Sign In / Sign Out
Navigation: ASU Universal
- ASU Home
- My ASU
- Colleges & Schools
- Map & Locations
Professor, Justice and Social Inquiry, School of Social Transformation
|Email: firstname.lastname@example.org |||Office Phone: 480-965-4529 |||Office: Wilson 244|
Mary Romero is professor and recent faculty head of Justice and Social Inquiry at Arizona State University and an affiliated faculty member with Women and Gender Studies, Asian Pacific American Studies and African and African American Studies. She received the American Sociology American Section on Race and Ethnicity Minorities 2009 Founder's Award [recognizes career excellence in scholarship and service]. In 2004, she received the Society for the Study of Social Problems' Lee Founders Award for 2004, the highest award made by the Society for the Study of Social Problems for a career of activist scholarship. She is a former Carnegie Scholar, Pew National Fellowship for Carnegie Scholars, Carnegie Academy for the Scholarship of Teaching and Learning.
Her most recent articles are published in Indiana Law Journal, Aztlán, International Journal of Sociology of the Family, Critical Sociology, Contemporary Justice Review, Critical Sociology, Law & Society Review, British Journal of Industrial Relations, Villanova Law Review, and Cleveland State Law Review.
Romero served on the Law and Society Association Board of Trustees (Class of 2008) and the Council of the American Sociological Association (2007-2009). In 2012 she was elected secretary of the American Sociological Association. She serves on the international editorial board of Brill’s "Critical Studies in Social Science" and National Review Board of Meridians: Feminism, Race, Transnationalism.
Professor Romero's research focuses on the unequal distribution of reproductive labor as a paid commodity and its role in reproducing inequality among families within countries and between nations. Embedded in feminist legal scholarship on caregiving, this research explores questions from a legal perspective: is work primarily an artifact of family law, or should it be examined through the lens of employment law? Her research also includes writings on social inequalities and justice that incorporate the intersectionality of race, class, gender, and citizenship and links the parallels between domestic gendered race relations and immigration and identifies the continuum between racism against citizens and racism against noncitizens.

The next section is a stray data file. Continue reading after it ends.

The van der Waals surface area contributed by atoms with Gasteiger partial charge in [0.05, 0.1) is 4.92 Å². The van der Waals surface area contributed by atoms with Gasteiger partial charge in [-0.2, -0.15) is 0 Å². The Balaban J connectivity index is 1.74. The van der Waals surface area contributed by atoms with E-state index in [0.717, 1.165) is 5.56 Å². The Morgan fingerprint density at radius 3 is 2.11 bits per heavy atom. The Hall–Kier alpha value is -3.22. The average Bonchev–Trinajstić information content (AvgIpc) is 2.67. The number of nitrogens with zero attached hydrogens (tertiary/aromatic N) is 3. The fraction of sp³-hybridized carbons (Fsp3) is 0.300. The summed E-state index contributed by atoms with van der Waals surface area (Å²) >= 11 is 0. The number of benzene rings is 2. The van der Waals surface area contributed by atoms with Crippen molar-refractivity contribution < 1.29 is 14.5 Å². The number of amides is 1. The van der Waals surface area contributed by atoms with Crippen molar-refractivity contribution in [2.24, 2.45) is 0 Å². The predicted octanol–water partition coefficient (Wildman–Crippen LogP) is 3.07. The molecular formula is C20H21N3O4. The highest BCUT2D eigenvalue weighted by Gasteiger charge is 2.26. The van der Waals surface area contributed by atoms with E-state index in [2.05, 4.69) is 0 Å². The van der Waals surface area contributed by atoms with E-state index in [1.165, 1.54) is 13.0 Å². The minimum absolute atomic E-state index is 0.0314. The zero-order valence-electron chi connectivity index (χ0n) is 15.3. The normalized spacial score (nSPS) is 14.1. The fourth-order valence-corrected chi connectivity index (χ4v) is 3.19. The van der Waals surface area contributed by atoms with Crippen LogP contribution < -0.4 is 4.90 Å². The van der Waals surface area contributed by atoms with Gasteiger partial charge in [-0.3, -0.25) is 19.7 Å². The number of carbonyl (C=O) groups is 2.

Social inequalities and justice at the intersection of race, class, gender, citizenship, immigration; feminist scholarship; reproductive labor as a paid commodity and its role in reproducing social inequality; family and employment law.
"The Maid's Daughter: Living Inside and Outside the American Dream," New York University Press (2011).
"Constructing Mexican Immigrant Women as A Threat to US Family," International Journal of Sociology of the Family (2011).
"Keeping Citizenship Rights White: Arizona’s Racial Profiling Practices in Immigration Law Enforcement," Law Journal for Social Justice, (2011).
"Interdisciplinary and Social Justice: Revisioning Academic Accountability," SUNY Press (2010).
University of Colorado, Boulder, Colorado Ph.D., Sociology
Regis College, Denver, Colorado B.A., Sociology
JUS 420 Women, Work, and Justice
JUS 432 Racial Justice
JUS 422 Women, Law, and Social Control